Mar Camacho was born in Valls, but moved to Tarragona after a short stay in Paris, where she worked in Unesco’s Department of Education. She’s back now to the imperial Tarraco and its Universitat Rovira i Virgili (URV), where she practises as Doctor in Educational Technology and teacher at the Department of Pedagogy of the School of Education. Despite the fact that Mar was raised in Valls, Alt Camp’s capital city, she feels now like any other Tarragona citizen, and makes the most of the city by taking part in a great number of unmissable local events.
Today, Mar is with us for a short tour round the city, during which she will tell us about three spots of #lamevatarragona (her Tarragona) that are particularly significant to her.
The first location she has picked is Carrer Comte “also known as Pilon’s Street. It is a very important street to me, firstly because of its location, as it belongs to the Part Alta area, it is perpendicular to Cavallers Street, and I usually walk around here to take my kids to the Music Conservatory. This is a very family-friendly street, quite busy. You can always hear some music, and I think it has this sort of cultural and musical meaning to it, which is very enriching to our city. Carrer Comte has 75 metal bollards that anyone willing to do so can paint once a year (on Sant Agapito’s day). It is therefore an open street, which encourages people to get involved. On the other hand, I think it is a key symbol for the city for creativity, talent and imagination development. Besides, it just by Cavallers Street, which has all those majestic buildings and that used to be very important during the Middle Ages. To me, it is a special place due to its cultural approach. The local “IgersTGN” Instagram group meet up here once a year and paint one of the bollards, and so despite not being one of the most well-known streets in the city, it has that extra meaning and must be therefore recognised“.
Her second choice goes from Rambla Vella’s beginning and goes all the way down the train station, and provides stunning views of the city and its relation to the sea. “We’ve got the Roman Amphitheatre on the left, and the Port and some of Serrallo’s buildings on the right. Every time someone related to the University or a friend comes to visit the city, we walk or drive down and then back up the road, because I reckon it provides some pretty amazing views. On the one hand, you’ve got part of the Tarraco Romana, its history, and all that was produced so many centuries ago, and on the other hand, you can see the Port thanks to the city’s projection towards the sea, which should always be promoted, and the train station, etc. All in all, it projects the city’s opening to the world, thanks mainly to the sea”.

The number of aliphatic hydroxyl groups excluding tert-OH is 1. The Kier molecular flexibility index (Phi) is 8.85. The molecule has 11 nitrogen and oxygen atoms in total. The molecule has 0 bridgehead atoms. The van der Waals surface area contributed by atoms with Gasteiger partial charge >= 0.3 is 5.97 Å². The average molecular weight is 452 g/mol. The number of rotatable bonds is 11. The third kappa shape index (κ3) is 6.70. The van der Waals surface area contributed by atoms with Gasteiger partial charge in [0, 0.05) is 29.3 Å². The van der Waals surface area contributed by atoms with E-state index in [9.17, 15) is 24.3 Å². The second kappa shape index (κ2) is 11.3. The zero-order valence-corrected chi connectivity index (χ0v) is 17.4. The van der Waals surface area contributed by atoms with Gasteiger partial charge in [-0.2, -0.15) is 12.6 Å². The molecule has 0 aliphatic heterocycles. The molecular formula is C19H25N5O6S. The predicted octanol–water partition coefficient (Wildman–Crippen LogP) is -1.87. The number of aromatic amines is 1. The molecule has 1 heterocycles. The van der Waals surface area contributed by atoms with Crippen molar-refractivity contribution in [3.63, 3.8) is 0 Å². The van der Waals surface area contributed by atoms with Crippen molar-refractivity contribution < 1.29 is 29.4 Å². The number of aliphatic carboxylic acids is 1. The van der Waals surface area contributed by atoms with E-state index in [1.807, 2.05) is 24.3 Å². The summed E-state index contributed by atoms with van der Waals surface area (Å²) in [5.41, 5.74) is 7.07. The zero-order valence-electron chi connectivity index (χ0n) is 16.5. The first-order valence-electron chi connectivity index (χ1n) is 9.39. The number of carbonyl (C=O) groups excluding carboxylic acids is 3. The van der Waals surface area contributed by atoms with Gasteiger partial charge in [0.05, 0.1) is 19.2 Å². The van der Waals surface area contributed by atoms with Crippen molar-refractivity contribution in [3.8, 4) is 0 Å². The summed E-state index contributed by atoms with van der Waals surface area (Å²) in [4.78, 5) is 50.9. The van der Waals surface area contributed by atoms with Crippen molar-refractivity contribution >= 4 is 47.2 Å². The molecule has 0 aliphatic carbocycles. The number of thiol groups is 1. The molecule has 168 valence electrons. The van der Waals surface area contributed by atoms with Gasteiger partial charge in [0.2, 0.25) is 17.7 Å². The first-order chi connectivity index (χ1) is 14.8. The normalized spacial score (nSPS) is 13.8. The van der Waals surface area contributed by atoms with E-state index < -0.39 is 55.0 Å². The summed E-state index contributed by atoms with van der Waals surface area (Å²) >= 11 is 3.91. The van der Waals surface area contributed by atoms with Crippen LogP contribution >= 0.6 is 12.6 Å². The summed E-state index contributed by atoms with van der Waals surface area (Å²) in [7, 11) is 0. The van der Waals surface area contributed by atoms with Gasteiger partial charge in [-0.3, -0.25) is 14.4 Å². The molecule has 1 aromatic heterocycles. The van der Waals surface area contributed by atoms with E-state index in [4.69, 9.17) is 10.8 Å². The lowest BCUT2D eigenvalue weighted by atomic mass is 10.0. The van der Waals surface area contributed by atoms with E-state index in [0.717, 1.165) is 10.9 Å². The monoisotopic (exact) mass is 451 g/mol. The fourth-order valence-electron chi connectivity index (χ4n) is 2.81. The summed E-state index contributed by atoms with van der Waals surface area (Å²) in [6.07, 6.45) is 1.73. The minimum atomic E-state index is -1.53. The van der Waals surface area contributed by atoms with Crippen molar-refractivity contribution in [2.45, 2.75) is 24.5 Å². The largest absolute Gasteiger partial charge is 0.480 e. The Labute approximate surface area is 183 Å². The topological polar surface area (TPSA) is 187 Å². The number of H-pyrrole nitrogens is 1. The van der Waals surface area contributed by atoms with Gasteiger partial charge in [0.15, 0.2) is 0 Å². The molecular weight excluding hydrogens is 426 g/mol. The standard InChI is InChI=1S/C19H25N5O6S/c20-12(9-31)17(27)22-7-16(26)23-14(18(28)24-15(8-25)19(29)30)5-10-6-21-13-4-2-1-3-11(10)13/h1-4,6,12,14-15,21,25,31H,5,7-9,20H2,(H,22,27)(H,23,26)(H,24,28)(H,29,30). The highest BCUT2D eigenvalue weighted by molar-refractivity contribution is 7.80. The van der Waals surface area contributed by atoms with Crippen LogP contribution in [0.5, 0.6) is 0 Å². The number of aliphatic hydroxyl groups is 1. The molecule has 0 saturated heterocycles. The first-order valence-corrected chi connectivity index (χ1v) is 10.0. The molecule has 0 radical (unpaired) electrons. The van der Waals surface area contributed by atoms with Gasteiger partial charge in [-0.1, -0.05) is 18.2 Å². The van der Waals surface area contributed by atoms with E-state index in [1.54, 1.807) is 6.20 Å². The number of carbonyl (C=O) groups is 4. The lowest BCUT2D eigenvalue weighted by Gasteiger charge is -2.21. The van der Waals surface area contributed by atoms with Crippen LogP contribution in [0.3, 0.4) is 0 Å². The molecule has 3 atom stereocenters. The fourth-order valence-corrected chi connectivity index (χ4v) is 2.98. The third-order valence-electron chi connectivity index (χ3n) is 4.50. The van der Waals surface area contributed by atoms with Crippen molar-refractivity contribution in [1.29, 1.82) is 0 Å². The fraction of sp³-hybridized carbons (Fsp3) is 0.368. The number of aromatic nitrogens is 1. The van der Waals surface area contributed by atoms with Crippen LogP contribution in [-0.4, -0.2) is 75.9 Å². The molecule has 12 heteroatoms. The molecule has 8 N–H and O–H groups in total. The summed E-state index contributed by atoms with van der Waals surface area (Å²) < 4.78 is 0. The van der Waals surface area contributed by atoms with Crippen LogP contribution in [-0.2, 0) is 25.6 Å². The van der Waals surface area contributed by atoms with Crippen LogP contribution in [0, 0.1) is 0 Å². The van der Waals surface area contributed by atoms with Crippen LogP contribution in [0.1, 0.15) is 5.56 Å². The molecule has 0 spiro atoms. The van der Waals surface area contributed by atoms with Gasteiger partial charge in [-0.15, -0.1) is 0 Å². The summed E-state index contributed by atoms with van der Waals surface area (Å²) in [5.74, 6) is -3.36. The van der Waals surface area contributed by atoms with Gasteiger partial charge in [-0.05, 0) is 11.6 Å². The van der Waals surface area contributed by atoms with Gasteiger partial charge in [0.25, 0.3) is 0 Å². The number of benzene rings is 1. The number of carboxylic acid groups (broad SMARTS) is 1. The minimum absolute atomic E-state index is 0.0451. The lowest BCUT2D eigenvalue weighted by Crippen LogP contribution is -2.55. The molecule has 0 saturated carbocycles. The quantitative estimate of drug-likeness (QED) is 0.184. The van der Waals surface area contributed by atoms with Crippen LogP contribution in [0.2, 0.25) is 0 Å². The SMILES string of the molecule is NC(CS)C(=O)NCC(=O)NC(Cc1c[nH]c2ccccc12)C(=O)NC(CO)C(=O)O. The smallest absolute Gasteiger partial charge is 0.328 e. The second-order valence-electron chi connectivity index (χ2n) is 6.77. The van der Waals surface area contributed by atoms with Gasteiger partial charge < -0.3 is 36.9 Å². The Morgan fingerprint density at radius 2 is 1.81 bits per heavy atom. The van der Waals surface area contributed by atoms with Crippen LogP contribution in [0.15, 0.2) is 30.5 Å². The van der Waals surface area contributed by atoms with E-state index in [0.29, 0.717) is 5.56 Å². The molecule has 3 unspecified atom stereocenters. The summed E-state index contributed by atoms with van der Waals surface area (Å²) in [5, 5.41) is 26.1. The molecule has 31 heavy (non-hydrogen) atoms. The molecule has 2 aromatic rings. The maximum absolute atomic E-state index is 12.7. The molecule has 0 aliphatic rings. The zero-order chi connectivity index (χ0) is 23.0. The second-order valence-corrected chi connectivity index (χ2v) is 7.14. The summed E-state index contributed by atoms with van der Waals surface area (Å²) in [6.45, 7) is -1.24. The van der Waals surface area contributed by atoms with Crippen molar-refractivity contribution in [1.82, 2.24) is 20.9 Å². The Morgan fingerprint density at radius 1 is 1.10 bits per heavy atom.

The third picture Mar provides takes us to a very specific place in Praça del Rei: “I have taken Augustus’ sculpture facing the sea as a symbol. This plaza homes Tarragona’s archaeological remains, but it also graphically depicts the city’s lifestyle, with bars, terraces, food, and the fact that you can go everywhere on foot, which is something we specially appreciate here in Tarragona. The Roman Praetorium, the two churches and, above all, the activity that takes place round Plaça del Fòrum and Carrer Santa Anna, plus all the cultural celebrations due for the Holy Week, which turns this square into one of the most important in Tarragona. It is a key meeting point in the Part Alta”.
The #lamevatarragona tour with Mar ends at the Rectorate Building of the URV, the old Escorxador (slaughterhouse). “It is a very emblematic building in Tarragona, located in the Part Alta, near the Cathedral and at the top of an elevated area. I was actually one of the first class that got an Anglo-German degree in Universitat Rovira i Virgili. My first connection with it therefore, comes as a student and then, even though I had a professional break outside the university, I came back as a teacher in 2006 in the field of the Education Technology in the School of Education. That’s where I work nowadays as a lecturer in everything related to education technology. To me, being able to work here after having left in the first place makes me feel like at home. And I believe that, over the years, this university has become key to the city, a crucial mainstay, which has been able to describe its own identity, very different from other Catalan universities. I think that’s the key to its success. URV has a great impact in scientific development and is known all over the world. If you go abroad though, people struggle with its name and it’s very hard for them to understand and pronounce. What we’re trying to do is to boast its name and feel proud about being part of it after so many years”.